This drum machine actually came as a bonus with a Roland PAD-80 (Octapad II) I bought, so I really never set out to own one of these, but I’m glad I do: the DR-550 has all the 90s-era Roland drums I could want. See, my first workstation keyboard was a Roland XP-80, so there’s a nostalgic place in my heart for those drum sounds.
By the 90s most synth and drum machine manufacturers had moved to digital sampling, and the DR-550 is no exception. While there are some samples of the classic TR-series, this thing is geared towards realistic drum sounds. You’re probably not going to mistake the results for real drums, but that Roland sound is there, anyone who’s used a Roland product from the same period knows exactly what I’m talking about.
My personal unit has an issue with the LCD screen, so I normally use this as a sound module and program sequences in Ableton Live. Even if the screen wasn’t broken, I’d still do things this way, as I never quite got the hang of this style of the drum machine, I always preferred the push-button step sequencing style of machines like the TR-808/909. As a sound module, this thing is great, it’s probably the best collection of drum samples Roland had at the time, think of it as a “best of” collection from the Roland R8 and its series of expansion cards. My one gripe is that MIDI control isn’t set up in a typical fashion, you can only trigger samples that have first been assigned to the pads, so you have to set up your drum kit before you start programming. Still, this thing is cheap like most of my gear, and it’s effective.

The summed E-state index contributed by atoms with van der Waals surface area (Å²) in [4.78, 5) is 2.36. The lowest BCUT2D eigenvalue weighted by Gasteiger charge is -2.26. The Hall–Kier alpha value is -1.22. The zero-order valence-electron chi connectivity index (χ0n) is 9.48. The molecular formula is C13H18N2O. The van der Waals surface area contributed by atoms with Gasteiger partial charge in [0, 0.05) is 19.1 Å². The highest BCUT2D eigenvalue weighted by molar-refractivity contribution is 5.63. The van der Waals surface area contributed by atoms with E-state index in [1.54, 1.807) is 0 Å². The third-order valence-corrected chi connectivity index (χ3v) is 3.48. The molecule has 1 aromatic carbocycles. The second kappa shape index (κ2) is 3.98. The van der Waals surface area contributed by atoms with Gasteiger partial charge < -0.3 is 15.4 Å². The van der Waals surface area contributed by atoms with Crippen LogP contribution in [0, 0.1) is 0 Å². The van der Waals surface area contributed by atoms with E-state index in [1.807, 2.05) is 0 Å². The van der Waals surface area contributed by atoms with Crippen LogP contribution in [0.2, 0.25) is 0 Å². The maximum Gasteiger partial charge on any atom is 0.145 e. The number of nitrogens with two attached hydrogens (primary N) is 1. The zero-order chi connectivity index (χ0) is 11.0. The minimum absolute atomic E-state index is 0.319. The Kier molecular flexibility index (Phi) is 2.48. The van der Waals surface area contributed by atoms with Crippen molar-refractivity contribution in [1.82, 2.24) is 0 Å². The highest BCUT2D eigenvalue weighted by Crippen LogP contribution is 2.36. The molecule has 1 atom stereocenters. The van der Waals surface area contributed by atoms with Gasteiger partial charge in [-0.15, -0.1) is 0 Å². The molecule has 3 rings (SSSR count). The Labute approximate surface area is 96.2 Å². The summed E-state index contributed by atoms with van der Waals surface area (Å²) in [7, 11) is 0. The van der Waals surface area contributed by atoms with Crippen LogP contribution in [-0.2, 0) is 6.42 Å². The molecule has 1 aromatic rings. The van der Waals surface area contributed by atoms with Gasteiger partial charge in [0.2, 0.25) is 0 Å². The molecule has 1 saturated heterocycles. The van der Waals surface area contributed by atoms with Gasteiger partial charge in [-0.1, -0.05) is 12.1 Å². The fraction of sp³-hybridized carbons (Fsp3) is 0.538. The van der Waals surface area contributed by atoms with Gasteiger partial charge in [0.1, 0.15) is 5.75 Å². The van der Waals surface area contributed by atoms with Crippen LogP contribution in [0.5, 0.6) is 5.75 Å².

I had thought about circuit bending this thing, but most of the bends create more static than tone, so I decided to forego that for now, I may pick up a 505 later if I get in the mood to bend something. I also need to see if I can track down the bug that causes it to crash when connected to MIDI, as that can get annoying in the middle of a session. I can’t complain too loudly about it though, as it was free, and does a great job when it actually works.